Too Young to Work

Grace Abbott
Grace Abbott

November 17, 1878
Reformer Grace Abbott was Born

It is no surprise that Grace Abbott grew up to be an activist and social reformer. She was born on November 17, 1878 in Grand Island, Nebraska, into a family of activists. Her father was a leader in state politics, and her mother took part in the Underground Railroad (helping to free slaves) and the woman’s suffrage movement (helping women earn the right to vote).

After graduating from college and teaching high school, Abbott went to the University of Chicago, where she earned a master’s degree in political science. She lived there for nine years, until 1917, and worked for immigrants’ rights. But immigration was not the only cause that Abbott became known for. Can you guess what other issue related to children she dedicated much of her life?

In 1917, Abbott left Chicago to join the Department of Labor, where she was assigned to the Children’s Bureau in charge of investigating and reporting on issues related to child welfare. She began working on the first federal law restricting child labor. In 1918, the U.S. Supreme Court struck down the legislation. Although she was disappointed, Abbott used her influence to make sure that wartime contractors did not rely on child labor. How old should someone be in order to be allowed to work?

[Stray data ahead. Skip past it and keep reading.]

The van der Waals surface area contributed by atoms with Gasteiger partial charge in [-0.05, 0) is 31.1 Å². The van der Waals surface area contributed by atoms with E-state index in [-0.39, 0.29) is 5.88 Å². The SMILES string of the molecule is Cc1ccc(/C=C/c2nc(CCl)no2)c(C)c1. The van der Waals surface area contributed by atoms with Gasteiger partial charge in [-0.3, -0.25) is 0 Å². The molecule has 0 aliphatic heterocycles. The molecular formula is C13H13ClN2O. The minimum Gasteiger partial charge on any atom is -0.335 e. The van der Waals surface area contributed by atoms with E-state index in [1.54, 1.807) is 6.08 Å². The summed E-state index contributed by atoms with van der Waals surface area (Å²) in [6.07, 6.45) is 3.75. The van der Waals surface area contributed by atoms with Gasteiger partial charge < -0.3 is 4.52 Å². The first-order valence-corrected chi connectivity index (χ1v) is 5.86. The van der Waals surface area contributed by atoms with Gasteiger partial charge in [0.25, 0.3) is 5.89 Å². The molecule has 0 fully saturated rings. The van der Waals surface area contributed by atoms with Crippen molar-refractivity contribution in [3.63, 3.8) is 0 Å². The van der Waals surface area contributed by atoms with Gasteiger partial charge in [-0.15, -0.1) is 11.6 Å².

The Children’s Bureau campaigned for a constitutional amendment limiting child labor. Although it was never ratified, it did set an example for legislation regulating the labor of children under the age of 16, which was passed during the presidency of Franklin D. Roosevelt in 1938. Abbott didn’t stop with child labor. She also advocated for other programs. In 1921, the Sheppard-Towner Act passed, directing the Children’s Bureau to administer an aid program to the states for child and maternity health care.

After a career of fighting for funding and protecting the Children’s Bureau, Abbott retired from government service in 1934. By that time, she was confident that the work of the Children’s Bureau would continue, and the Social Security Act would provide assistance to mothers and children.